RS422 and other serial port protocols often require communication between two devices for things like flow control and the like. Disabling bidirectional communication is technically possible but it would likely break your communication software that rides on this connection.
There really isnt a firewall implimentation for this layer, though you could use a RS422 Monitor or Analyzer to monitor the data being sent at this hardware layer. If you are using PPP or SLIP or another protocol to encaplute TCP/IP over the serial connection, you can use a TCP/IP firewall on the software layer. Otherwise, without TCP/IP you don't have any ports to connect to, so a standard firewall would do nothing.
So the question isn't "should we connect to this physical port", but rather "what kind of data is being exchanged over this physical layer".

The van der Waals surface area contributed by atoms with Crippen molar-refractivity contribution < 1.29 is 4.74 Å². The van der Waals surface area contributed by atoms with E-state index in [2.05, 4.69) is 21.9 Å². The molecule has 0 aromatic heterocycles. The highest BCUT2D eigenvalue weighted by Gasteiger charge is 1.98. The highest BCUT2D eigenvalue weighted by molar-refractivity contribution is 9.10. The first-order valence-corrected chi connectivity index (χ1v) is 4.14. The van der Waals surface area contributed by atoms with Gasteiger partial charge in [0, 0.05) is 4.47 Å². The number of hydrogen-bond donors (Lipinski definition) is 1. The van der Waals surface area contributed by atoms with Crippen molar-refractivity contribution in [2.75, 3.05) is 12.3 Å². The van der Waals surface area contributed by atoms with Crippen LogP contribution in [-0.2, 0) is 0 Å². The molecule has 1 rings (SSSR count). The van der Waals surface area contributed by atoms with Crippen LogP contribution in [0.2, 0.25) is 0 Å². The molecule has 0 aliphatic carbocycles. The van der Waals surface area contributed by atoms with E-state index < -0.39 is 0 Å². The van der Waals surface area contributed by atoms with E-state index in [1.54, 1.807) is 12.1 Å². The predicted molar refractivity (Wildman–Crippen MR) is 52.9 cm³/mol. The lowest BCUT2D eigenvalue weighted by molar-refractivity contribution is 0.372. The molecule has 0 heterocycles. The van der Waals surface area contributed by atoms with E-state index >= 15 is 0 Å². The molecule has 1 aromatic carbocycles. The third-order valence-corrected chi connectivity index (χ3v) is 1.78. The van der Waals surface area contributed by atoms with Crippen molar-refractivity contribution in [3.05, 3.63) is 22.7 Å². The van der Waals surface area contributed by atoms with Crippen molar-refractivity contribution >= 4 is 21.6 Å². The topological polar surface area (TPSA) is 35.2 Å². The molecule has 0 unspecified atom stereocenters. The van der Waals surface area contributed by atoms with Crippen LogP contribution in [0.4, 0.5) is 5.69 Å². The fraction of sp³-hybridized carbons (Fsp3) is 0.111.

As far as weither it is safe to connect it to a network, the answer would be in how safe the network is to connect to. If the network is itself issolated and the computers connected to issolated from any external connection, and all updates and software installed on the systems are audited and verified with the vendors, I would say it's very reasonable that it would be safe to connect to a network.
There would need to be strictly followed protocols with people who have access to the network. No plugging in thumb drives that have data from outside the network, no plugging an i-pod into a usb port just to charge it, etc. Data isolation is important to maintaining a truely secure network.
I'm not really sure why this got moved to the XP forum. This is a general virus discussion. As it probably relates to the infection vectors with the recently highly publicized Stuxnet worm, which has a payload of taking control of industrial control systems.
Edited by Gabrial, 13 October 2010 - 11:00 PM.